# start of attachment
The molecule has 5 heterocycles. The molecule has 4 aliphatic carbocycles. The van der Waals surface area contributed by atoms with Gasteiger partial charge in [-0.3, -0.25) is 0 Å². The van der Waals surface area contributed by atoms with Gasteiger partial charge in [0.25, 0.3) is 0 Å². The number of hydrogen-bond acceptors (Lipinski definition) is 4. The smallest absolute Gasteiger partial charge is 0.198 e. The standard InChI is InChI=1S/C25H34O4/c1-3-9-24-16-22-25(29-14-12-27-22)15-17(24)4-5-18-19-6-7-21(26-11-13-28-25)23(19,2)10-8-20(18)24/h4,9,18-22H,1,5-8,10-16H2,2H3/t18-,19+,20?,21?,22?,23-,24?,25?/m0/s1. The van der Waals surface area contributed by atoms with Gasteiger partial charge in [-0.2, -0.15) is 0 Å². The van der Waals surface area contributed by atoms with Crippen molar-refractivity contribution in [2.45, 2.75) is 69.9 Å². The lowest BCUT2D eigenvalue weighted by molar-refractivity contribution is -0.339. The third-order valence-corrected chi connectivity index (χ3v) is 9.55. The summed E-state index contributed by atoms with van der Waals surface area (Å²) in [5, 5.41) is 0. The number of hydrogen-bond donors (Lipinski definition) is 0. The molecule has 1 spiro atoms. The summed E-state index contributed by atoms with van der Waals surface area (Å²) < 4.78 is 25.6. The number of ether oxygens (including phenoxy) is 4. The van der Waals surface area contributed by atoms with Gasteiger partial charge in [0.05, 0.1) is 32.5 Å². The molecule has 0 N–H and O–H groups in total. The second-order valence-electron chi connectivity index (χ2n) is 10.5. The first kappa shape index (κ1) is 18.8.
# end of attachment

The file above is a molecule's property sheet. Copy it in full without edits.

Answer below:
The molecule has 5 heterocycles. The molecule has 4 aliphatic carbocycles. The van der Waals surface area contributed by atoms with Gasteiger partial charge in [-0.3, -0.25) is 0 Å². The van der Waals surface area contributed by atoms with Gasteiger partial charge in [0.25, 0.3) is 0 Å². The number of hydrogen-bond acceptors (Lipinski definition) is 4. The smallest absolute Gasteiger partial charge is 0.198 e. The standard InChI is InChI=1S/C25H34O4/c1-3-9-24-16-22-25(29-14-12-27-22)15-17(24)4-5-18-19-6-7-21(26-11-13-28-25)23(19,2)10-8-20(18)24/h4,9,18-22H,1,5-8,10-16H2,2H3/t18-,19+,20?,21?,22?,23-,24?,25?/m0/s1. The van der Waals surface area contributed by atoms with Gasteiger partial charge in [-0.2, -0.15) is 0 Å². The van der Waals surface area contributed by atoms with Crippen molar-refractivity contribution in [2.45, 2.75) is 69.9 Å². The lowest BCUT2D eigenvalue weighted by molar-refractivity contribution is -0.339. The third-order valence-corrected chi connectivity index (χ3v) is 9.55. The summed E-state index contributed by atoms with van der Waals surface area (Å²) in [5, 5.41) is 0. The number of hydrogen-bond donors (Lipinski definition) is 0. The molecule has 1 spiro atoms. The summed E-state index contributed by atoms with van der Waals surface area (Å²) < 4.78 is 25.6. The number of ether oxygens (including phenoxy) is 4. The van der Waals surface area contributed by atoms with Gasteiger partial charge in [0.05, 0.1) is 32.5 Å². The molecule has 0 N–H and O–H groups in total. The second-order valence-electron chi connectivity index (χ2n) is 10.5. The first kappa shape index (κ1) is 18.8.